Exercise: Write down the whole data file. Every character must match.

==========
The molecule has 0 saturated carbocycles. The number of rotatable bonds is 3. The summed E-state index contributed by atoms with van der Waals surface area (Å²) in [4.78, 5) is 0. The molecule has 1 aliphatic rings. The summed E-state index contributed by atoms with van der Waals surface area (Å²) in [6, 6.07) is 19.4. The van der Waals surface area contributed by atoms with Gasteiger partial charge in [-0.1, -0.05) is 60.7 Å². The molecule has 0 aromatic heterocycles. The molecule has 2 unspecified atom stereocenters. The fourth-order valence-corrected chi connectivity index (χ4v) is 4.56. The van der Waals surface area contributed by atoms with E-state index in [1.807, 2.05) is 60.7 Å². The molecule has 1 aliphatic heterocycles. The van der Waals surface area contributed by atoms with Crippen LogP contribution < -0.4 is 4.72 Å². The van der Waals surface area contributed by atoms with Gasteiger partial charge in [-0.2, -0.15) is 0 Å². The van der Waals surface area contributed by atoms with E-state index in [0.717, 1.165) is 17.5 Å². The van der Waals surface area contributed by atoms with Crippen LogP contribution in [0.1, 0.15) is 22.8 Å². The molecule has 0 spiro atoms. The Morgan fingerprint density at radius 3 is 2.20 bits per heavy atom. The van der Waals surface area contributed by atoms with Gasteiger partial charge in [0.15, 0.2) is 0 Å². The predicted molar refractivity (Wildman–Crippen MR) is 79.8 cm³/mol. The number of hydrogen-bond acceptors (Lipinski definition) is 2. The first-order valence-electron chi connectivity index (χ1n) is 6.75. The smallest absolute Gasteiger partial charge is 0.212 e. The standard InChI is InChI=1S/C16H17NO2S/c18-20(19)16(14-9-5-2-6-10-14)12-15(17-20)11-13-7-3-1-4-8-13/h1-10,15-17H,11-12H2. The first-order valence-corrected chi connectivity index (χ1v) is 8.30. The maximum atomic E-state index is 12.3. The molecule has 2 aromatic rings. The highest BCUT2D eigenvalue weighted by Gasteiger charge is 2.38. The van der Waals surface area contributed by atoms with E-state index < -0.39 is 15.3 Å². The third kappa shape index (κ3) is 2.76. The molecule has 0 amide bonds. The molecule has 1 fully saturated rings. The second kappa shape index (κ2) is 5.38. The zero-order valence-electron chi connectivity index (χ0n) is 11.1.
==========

The molecule has 0 saturated carbocycles. The number of rotatable bonds is 3. The summed E-state index contributed by atoms with van der Waals surface area (Å²) in [4.78, 5) is 0. The molecule has 1 aliphatic rings. The summed E-state index contributed by atoms with van der Waals surface area (Å²) in [6, 6.07) is 19.4. The van der Waals surface area contributed by atoms with Gasteiger partial charge in [-0.1, -0.05) is 60.7 Å². The molecule has 0 aromatic heterocycles. The molecule has 2 unspecified atom stereocenters. The fourth-order valence-corrected chi connectivity index (χ4v) is 4.56. The van der Waals surface area contributed by atoms with E-state index in [1.807, 2.05) is 60.7 Å². The molecule has 1 aliphatic heterocycles. The van der Waals surface area contributed by atoms with Crippen LogP contribution < -0.4 is 4.72 Å². The van der Waals surface area contributed by atoms with Gasteiger partial charge in [-0.2, -0.15) is 0 Å². The van der Waals surface area contributed by atoms with E-state index in [0.717, 1.165) is 17.5 Å². The van der Waals surface area contributed by atoms with Crippen LogP contribution in [0.1, 0.15) is 22.8 Å². The molecule has 0 spiro atoms. The Morgan fingerprint density at radius 3 is 2.20 bits per heavy atom. The van der Waals surface area contributed by atoms with Gasteiger partial charge in [0.15, 0.2) is 0 Å². The predicted molar refractivity (Wildman–Crippen MR) is 79.8 cm³/mol. The number of hydrogen-bond acceptors (Lipinski definition) is 2. The first-order valence-electron chi connectivity index (χ1n) is 6.75. The smallest absolute Gasteiger partial charge is 0.212 e. The standard InChI is InChI=1S/C16H17NO2S/c18-20(19)16(14-9-5-2-6-10-14)12-15(17-20)11-13-7-3-1-4-8-13/h1-10,15-17H,11-12H2. The first-order valence-corrected chi connectivity index (χ1v) is 8.30. The maximum atomic E-state index is 12.3. The molecule has 2 aromatic rings. The highest BCUT2D eigenvalue weighted by Gasteiger charge is 2.38. The van der Waals surface area contributed by atoms with E-state index < -0.39 is 15.3 Å². The third kappa shape index (κ3) is 2.76. The molecule has 0 amide bonds. The molecule has 1 fully saturated rings. The second kappa shape index (κ2) is 5.38. The zero-order valence-electron chi connectivity index (χ0n) is 11.1.